a snapshot of Millennials

A new survey from the Public Religion Research Institute and the Berkley Center for Religion, Peace, and World Affairs at Georgetown University offers some intriguing findings about Millennials (defined in this instance as ages 18-24).

Self-image as a generation: Asked how their generation differs from their parents’, a total of 27% give critical answers (lazier, entitled, more selfish, or generally negative). A total of 21% say they are more more tech-savvy or better educated than their parents. And 17% say they are less religious/moral, or more tolerant, or more liberal. Looking at the historical data, I would say that they are more liberal on some social and economic issues than their parents were at the same age. They spend considerably less time reading and studying, which could be a sign of laziness, although that trend alone doesn’t support a holistic indictment. They are more tech-savvy and perhaps somewhat better educated, although trends in educational attainment have plateaued during their lifetimes. The negative responses may reflect a general tendency to assume that things are declining.

Race: An important respect in which young people are not very liberal is race. Almost half (48%) of the respondents think that “discrimination against whites has become as big a problem as discrimination against blacks and other minorities.” Fifty-eight percent of white respondents think that’s the case. Note that they are demonstrably wrong: discrimination against African Americans and other racial minorities remains a powerful force. And we now live in a time when the Supreme Court will strike down almost any affirmative efforts to reduce racial segregation.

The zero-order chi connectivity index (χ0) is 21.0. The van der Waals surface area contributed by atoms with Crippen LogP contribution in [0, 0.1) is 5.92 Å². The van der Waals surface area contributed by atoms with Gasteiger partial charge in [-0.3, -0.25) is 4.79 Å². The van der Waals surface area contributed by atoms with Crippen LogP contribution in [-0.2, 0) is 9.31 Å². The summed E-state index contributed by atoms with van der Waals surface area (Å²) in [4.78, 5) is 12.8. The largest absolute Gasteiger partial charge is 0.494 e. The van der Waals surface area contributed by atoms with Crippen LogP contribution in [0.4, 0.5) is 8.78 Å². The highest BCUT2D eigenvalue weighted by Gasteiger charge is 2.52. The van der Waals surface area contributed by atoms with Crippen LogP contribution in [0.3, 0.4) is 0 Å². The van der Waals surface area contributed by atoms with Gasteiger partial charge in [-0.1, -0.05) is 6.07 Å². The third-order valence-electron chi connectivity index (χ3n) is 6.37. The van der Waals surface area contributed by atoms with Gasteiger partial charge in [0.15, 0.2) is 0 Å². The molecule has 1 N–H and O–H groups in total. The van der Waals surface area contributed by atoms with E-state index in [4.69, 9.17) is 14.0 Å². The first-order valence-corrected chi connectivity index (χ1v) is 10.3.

Ideology: Responses are a little mixed, reflecting the ambivalence that people of all ages feel. A significant majority (56%) say that government has grown over the years because it has “gotten involved in things people should do for themselves.” More than two thirds think (either agreeing or mostly agreeing) that poor people have become too dependent on government assistance. This is interesting since the federal government has in fact withdrawn from providing welfare and housing directly and no longer intervenes in other prominent ways, such as by desegregating local schools.

On the other hand, nearly two thirds think that inequality of opportunity is a big problem. These responses are not contradictory if substantial numbers of Millennials want to see more equality but distrust the government as a means to that end. Trust in government has eroded badly.

Asked to rate their feelings for various groups on a 1-100 scale, survey respondents respond very positively about Christians, Jews, and African Americans, less so about Muslims and Mormons. The Christian Right scores in positive territory at 54.1; Occupy Wall Street is below the midpoint at 44.5. The Tea Party is a little lower at 41, and the federal government in Washington scores worst of all at 40.9.

About Peter

Associate Dean for Research and the Lincoln Filene Professor of Citizenship and Public Affairs at Tufts University's Tisch College of Civic Life. Concerned about civic education, civic engagement, and democratic reform in the United States and elsewhere.
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